J Anesth Perioper Med. 2014;1(1):60-62. https://doi.org/10.24015/ebcmed.japm.2014.0010

Anesthesia and Postoperative Cognitive Dysfunction

Phillip Vlisides, and Zhongcong Xie

From Department of Anesthesia, Critical Care and Pain Medicine, Massachusetts General Hospital and Harvard Medical School, Boston, USA.

Correspondence to Dr. Zhongcong Xie at zxie@mgh.harvard.edu.

EBCMED ID: ebcmed.japm.2014.0010 DOI: 10.24015/ebcmed.japm.2014.0010


At present, the anesthesiologist is in a great position to lead the charge with regards to advances in perioperative neuroscience. On a daily basis, anesthesiologists induce a reversible comatose-like state in patients prior to their surgery, evaluate the brain activity in the operation room via potential electroencephalogram (EEG) monitoring, and safely facilitate the emergence from anesthesia. This platform of applied clinical neuroscience serves as a great foundation from which to launch exploratory efforts into the realms of consciousness and cognition. With further inquiry, we may be able to develop strategies for preventing, temporizing, and treating POCD. Through this work, we may also gain a better understanding of the biologic substrates of consciousness and cognition as well. Ultimately, we may then become able to better characterize and manage the different shades of consciousness Henry Jacob Bigelow described under ether anesthesia over 150 years ago.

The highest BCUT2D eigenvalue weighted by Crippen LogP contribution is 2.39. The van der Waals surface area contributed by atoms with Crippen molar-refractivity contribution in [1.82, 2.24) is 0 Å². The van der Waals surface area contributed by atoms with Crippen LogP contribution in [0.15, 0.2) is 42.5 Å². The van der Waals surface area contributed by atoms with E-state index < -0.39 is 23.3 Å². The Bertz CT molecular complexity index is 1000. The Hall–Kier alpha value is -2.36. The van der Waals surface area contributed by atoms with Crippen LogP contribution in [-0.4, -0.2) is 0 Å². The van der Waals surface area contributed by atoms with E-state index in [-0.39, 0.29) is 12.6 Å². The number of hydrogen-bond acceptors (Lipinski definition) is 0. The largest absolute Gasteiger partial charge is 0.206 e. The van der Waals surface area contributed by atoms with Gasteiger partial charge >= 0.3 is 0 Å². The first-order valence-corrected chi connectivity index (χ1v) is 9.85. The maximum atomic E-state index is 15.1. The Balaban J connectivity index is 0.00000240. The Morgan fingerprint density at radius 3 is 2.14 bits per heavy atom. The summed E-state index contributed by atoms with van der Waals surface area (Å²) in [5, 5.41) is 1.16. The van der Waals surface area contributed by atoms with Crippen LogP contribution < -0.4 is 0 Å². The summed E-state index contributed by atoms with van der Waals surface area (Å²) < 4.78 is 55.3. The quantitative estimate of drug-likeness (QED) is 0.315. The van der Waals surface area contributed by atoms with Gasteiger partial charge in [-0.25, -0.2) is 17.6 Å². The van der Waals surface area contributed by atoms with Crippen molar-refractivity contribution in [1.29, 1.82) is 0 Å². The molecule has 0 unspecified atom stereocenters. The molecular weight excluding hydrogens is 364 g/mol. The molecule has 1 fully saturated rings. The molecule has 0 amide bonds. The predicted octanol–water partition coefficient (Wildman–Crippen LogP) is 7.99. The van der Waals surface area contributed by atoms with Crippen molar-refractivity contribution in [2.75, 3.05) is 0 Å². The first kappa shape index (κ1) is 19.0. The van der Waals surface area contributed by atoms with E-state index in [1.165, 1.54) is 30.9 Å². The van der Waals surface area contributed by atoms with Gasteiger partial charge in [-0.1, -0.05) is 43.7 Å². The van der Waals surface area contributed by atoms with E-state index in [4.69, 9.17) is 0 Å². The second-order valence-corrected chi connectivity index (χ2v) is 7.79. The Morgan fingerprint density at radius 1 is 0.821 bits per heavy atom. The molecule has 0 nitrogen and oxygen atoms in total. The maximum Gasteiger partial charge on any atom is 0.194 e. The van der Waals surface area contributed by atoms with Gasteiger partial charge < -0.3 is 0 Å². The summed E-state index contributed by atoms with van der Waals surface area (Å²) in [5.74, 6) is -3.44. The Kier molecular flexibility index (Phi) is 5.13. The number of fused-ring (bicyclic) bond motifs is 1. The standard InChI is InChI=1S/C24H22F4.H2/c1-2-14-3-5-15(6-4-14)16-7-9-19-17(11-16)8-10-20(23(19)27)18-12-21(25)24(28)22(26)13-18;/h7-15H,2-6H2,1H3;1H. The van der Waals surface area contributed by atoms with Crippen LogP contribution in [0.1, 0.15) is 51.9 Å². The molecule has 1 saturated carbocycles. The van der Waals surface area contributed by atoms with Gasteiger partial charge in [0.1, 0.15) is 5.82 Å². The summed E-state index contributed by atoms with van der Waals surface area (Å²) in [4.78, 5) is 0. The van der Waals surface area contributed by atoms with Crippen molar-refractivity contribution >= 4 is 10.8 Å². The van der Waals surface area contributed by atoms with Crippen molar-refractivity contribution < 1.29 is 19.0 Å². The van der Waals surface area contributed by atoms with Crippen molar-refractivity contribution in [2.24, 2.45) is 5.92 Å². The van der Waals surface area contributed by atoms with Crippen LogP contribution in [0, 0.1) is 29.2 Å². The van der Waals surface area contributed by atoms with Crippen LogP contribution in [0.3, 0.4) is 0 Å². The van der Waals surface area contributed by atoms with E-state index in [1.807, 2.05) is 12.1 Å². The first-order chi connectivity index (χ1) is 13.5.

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Declaration of Interests
No potential conflict of interest relevant to this opinion was reported.

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